"Is distributed power a myth?"

Came across this and wondering what you all think.

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Thank you. The study and addressing of this issue has been an critical focus of mine for nearly 2 decades., and this specific article deserves an investment of critical self-refection before I respond.

Can’t wait for what you have to say!! @muiren

I definitely see this happening.

I agree that acknowledging power as independent from authority is important. I’ve appreciated the power mapping workshops I’ve taken with Sociocracy for All, but also think that more attention there would be helpful. I wonder about explicitly including power acknowledgment and mapping in meeting or reviews.

It does seem that acknowledging power dynamics to make them more visible is the best first step to helping shift them.
I have also seen that sometimes radical stepping down is critical to enable others to step into power, even if it’s uncomfortable for everyome :stuck_out_tongue:

It is ironic this discussion about the authority to control and distribute power takes place on a forum software platform created by Civilized Discourse Construction Kit, Inc.

As an early adopter of the software, every new feature I tried to open up for discussion was repeatedly dismissed with odd rationalisations that did not logically fit anything I said but derailed further consideration by the community. I shared less and less as I noticed recommendations previously dismissed, appearing later with considerable self-congratulation.

Then there were technical issues, novel configurations I wanted to discuss the feasibility of and hire someone to assist me with. I would painstakingly research and post my support request only to be condescended to by men asking questions already answered with little ambiguity in my original post. The result was if I couldn’t figure out how to do it myself, then it wouldn’t get done.

In what was to be my last such attempts to participate in the community, when I pointed out (as was often the case) that I had already provided the answer they wanted, I was put in the “Angry Black Woman” box, my account locked, the reason given, I was rude and needlessly argumentative with someone “only trying to be helpful”.

There is a pervasive denial of bad actors within institutions, a desire to believe this is an exception instead of a depressingly banal occurrence. The imagined rarity means there is rarely integration of cooperative psychosocial health and fitness that would discourage gaming the system from behind a mask of civility.

Bureaucracies (as currently understood) exist to mindlessly perpetuate themselves and will protect those adept at manipulating the system, so long as they pose no clear and present danger to the institution.

How is distributing power even a question? Without much fear of contradiction it would be a rare child above the age of five, who has not been normalised to the idea of various forms of authority that define, control and distribute power.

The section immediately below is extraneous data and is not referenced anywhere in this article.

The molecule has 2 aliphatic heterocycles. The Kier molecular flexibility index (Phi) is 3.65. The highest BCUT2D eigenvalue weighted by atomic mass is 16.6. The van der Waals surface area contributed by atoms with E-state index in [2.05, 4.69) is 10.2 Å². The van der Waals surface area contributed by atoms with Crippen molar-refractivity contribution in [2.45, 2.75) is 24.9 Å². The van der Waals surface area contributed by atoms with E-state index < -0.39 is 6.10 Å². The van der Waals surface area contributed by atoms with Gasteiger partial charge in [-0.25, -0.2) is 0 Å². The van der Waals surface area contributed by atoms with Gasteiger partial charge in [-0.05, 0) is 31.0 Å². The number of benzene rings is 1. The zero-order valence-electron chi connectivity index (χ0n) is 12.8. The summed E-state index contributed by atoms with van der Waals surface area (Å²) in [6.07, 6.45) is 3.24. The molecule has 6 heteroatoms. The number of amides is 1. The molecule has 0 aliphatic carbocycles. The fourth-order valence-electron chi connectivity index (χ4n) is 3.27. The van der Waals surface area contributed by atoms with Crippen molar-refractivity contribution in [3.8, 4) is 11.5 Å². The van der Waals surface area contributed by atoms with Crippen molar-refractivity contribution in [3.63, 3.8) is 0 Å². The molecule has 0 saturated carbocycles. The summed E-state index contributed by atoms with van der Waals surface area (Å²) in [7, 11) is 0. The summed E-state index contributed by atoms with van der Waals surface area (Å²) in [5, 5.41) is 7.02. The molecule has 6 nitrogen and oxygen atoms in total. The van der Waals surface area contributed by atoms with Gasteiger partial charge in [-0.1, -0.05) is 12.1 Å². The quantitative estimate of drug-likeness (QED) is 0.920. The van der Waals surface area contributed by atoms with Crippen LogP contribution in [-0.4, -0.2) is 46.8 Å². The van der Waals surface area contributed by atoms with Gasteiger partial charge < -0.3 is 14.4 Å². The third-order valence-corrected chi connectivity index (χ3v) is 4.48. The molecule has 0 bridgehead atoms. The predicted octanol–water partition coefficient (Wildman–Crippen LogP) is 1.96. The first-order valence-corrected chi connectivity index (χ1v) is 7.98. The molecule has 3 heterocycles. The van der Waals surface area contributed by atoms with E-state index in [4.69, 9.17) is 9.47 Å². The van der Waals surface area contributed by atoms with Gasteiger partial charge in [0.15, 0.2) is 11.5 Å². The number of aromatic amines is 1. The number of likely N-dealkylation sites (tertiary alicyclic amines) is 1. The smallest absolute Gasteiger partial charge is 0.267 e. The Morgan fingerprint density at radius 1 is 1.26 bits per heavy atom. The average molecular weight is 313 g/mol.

Hey there!
That sounds like a super rough experience. I understand there are bad actors. And more than that, there are systemic patterns to it.

Tell me real quick, is Civilized Discourse Construction Kit using a system of distributed power? I don’t know their governance system.
Just want to be sure what we’re talking about.

Discourse is an Oligarchic Business. There is zero transparency or accountability regarding their decision-making and exercise of executive authority.

As inferred in my previous post, there is no evidence it is possible to have a human social group where power is not distributed. The question is how power is defined the psychosocial literacy of the group, explicit and implicit ways power is controlled and distributed.

Particularly in White Western society, people of assumed privilege often signal their status with performative urgency in a number of ways, hence the exercise of power in “tell me real quick”.

I have never enjoyed the dubious luxury of assuming my world view is shared by others, so quick judgement does not serve me.

Let’s qualify your less than subtle “super rough experience” and “systemic patterns to it” since you decided to not respond to the main point of my post, instead focusing on the anecdote used for example.

I am not speaking “my truth” or stating what I “feel” is true. I am speaking truth to power, expressing in colloquial terms, matters of accept fact based on evidence.

While not as simple as black and white, as a general rule, the burden of proof is not upon those occupying the disenfranchised end of the privilege spectrum, but upon those served by the system.

Whenever and where ever BIPOC + LGBTQIA peoples step outside the narrow lanes of law and custom proscribed by beneficiaries of a system defined by intersectional racialised class we always face push back by means both subtle and gross.

The introduction to the forum software we are using describes it as created for long-form discourse. Today anything longer than a tweet is an essay, and while I may seem pedantic to you, my reputation is for use of a bare minimum needed to avoid unnecessary misunderstanding.